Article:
The Batman game I felt was great, but there's just one catch... "take everything you know about Batman and throw it out the window." After playing through Arkham Origin prior to this, its just a shock. You need to relearn villains and stories. Its certainly Telltale's twist on a new story. Another thing that hurt the game is that when transitioning from the demo of 1 episode to the full version it failed to remember my data. So I opted to let the game pick my episode 1 choices for me rather than sit through 2+ hours again. Apparently the game made Batman to be a jerk for me. Thanks game.

 

The Jurassic Park one, I enjoyed, and it brought new stuff to the lore, but when it was all done, I remembered nothing about what happened. I remember the character tropes, but that's about it.

 

Now I guess I need to play Minecraft Story Mode.

 

I dread playing Telltale games because I know I'm in for a 2 - 4 hour sit of watching something play out when I could just watch a movie or two and be so much more entertained.

 

Mass Effect is a better chose your own story game with actual gameplay and actual fun mixed in.

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I never have liked stories during a game.

 

My opinion: If you want a story, go read a book, or watch a movie. All a game should have is a simple setup to describe the theme/setting.

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Is that quote confirmed and legit and stuff?

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3 minutes ago, Memfis said:

Is that quote confirmed and legit and stuff?

Yes it is. He's also the guy that secretly put secrets in Wolfenstien 3D as well, so there's secretly a story in Doom.

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3 minutes ago, geo said:

Yes it is. He's also the guy that secretly put secrets in Wolfenstien 3D as well, so there's secretly a story in Doom.

pldar.jpg

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Yeah, well. I think he was correct in regards to story in videogames. Whatchu gon' do? :P

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58 minutes ago, kdoom said:

My opinion: If you want a story, go read a book, or watch a movie. All a game should have is a simple setup to describe the theme/setting.

 

Stupid. Not every game needs to be Pong. 

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Posted (edited)

One of my all time favorite games is very much like Bauul described. Elder Scrolls III: Morrowind has one of the most nonlinear stories in the series (Daggerfall was so nonlinear, that time broke in-universe and every ending happened at once), because you could go the route of prophecy and become the Ultra-Giga Badass Messiah Ubermensch the prophecy says will come, or you could say "fuck that," and kill a few gods and save the world through completely mundane means (though with the same not-so-mundane tools) with no help from anyone except Yagrum Bagarn (the last Dwemer) and your own power.

I always liked that optional "back-way" route you could take, because it was a lot of fun.

 

Contrast Oblivion and Skyrim where it's "follow this chain of events as we tell you and save the world this exact way." Your story is under your control, until the devs write it for you with no choices. You can't say "Well, Alduin is going to destroy the world, so I'll just be an omnicidal maniac and kill everybody ahead of time," or, "How about Miraak and I join forces and we conquer the world ourselves," or anything else. Even the Dawnguard endings are the same, just with pretty much cosmetic differences.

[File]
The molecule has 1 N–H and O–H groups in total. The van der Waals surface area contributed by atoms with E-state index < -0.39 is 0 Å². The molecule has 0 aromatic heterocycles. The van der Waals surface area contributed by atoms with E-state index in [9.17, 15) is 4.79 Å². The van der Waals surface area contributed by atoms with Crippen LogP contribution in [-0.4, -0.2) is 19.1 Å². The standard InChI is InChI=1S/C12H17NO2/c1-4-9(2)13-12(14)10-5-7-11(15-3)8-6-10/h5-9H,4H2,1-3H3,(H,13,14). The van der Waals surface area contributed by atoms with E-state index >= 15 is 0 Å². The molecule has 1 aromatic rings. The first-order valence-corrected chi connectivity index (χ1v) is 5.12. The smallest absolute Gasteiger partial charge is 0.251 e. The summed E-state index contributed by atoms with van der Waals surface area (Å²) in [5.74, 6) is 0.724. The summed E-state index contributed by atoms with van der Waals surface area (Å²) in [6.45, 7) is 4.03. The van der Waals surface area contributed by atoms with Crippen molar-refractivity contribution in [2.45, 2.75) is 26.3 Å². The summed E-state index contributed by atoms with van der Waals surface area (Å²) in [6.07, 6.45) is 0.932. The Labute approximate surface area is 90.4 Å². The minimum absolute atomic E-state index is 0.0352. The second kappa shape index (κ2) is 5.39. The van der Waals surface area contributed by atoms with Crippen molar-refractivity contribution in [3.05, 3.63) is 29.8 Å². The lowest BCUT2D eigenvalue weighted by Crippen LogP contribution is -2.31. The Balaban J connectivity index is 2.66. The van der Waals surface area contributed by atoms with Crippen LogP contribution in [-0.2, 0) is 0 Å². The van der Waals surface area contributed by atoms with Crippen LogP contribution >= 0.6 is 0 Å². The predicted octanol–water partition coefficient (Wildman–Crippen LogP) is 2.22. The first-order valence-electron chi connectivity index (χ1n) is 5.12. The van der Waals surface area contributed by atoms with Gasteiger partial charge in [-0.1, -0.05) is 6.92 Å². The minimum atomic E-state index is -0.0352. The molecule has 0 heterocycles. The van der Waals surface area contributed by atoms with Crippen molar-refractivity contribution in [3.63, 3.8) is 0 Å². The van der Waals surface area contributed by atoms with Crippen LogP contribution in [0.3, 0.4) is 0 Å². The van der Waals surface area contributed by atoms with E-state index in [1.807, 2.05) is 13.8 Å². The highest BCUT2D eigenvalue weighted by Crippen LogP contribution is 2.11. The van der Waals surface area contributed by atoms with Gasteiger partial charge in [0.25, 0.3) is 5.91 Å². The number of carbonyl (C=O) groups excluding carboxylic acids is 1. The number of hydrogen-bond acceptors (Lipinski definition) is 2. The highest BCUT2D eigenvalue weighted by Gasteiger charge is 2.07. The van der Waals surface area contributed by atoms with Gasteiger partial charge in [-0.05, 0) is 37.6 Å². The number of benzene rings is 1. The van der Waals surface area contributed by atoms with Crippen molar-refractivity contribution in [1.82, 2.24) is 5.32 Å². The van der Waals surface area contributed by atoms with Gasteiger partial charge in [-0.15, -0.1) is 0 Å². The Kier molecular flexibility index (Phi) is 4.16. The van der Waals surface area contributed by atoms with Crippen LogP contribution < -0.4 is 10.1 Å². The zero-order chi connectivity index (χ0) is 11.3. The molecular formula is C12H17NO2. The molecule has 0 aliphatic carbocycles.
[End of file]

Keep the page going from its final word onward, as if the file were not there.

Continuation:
Damn it, if I'm going to play a role-playing game, I'd like the option to actually be a villain, because that sounds like fun. Unfortunately, Morrowind didn't give you that option, either. You couldn't kill Dagoth Ur and conquer the world yourself (or destroy it, or just kill everybody, or whatever), you could only kill him and destroy his source of power (thus the killing). Necromancer Bob over there is trying to control the world with his undead army. What an idiot! I'll tap into the heart of a dead god and construct my own army to control the world. I'd like that option, which is where the story would come in.

 

Edit: Actually, you can kill everybody, if you want to. I forgot that for a moment.

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Wow guys don't y'all get tired of all this over and over again??

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3 minutes ago, bzzrak said:

Wow guys don't y'all get tired of all this over and over again??

 

Yes.

 

Assuming you are referring to posts like yours. 

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Doom did have a story though, and quite a linear one at that. No matter how you complete E1M1 (forgot its name), you have E1M2 next (forgot its name too). And at the end of each episode, you get the same text no matter which ethical decisions you made during the game up to that point.

 

However, there is one good thing about it: it doesn't get in the way of the action. (Looking at you, Doom 3)

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Just now, 42PercentHealth said:

 No matter how you complete E1M1 (forgot its name), you have E1M2 next (forgot its name too). And...

I am dissapoint

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Since games are now considered a form of art, like any other art form, it's subjective. What Carmack said back then was affected by his era, when games were only considered as simple interactive entertainment, and not much people gave attention to the story of the game they're playing. "Art games" today are still affected by the notion Carmack knew, but to a lesser extent. 

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I think people took him a bit out of context. He said it wasn't very important, he didn't say it didn't matter at all. With a video game, typically the gameplay reins supreme above all else. Yes, it's great if it's complemented with other things like good graphics and audio, a rich plot (That doesn't wrestle control away from the player too much), as well as things of that sort but how the game plays is the most important factor. Doom 2016 has a ton of lore, if you're willing to dig for it, but the game gets out of its own way for those who, like Doom Slayer, couldn't care less. Demons are invading, stop the demons. That's all you need to know to stop them.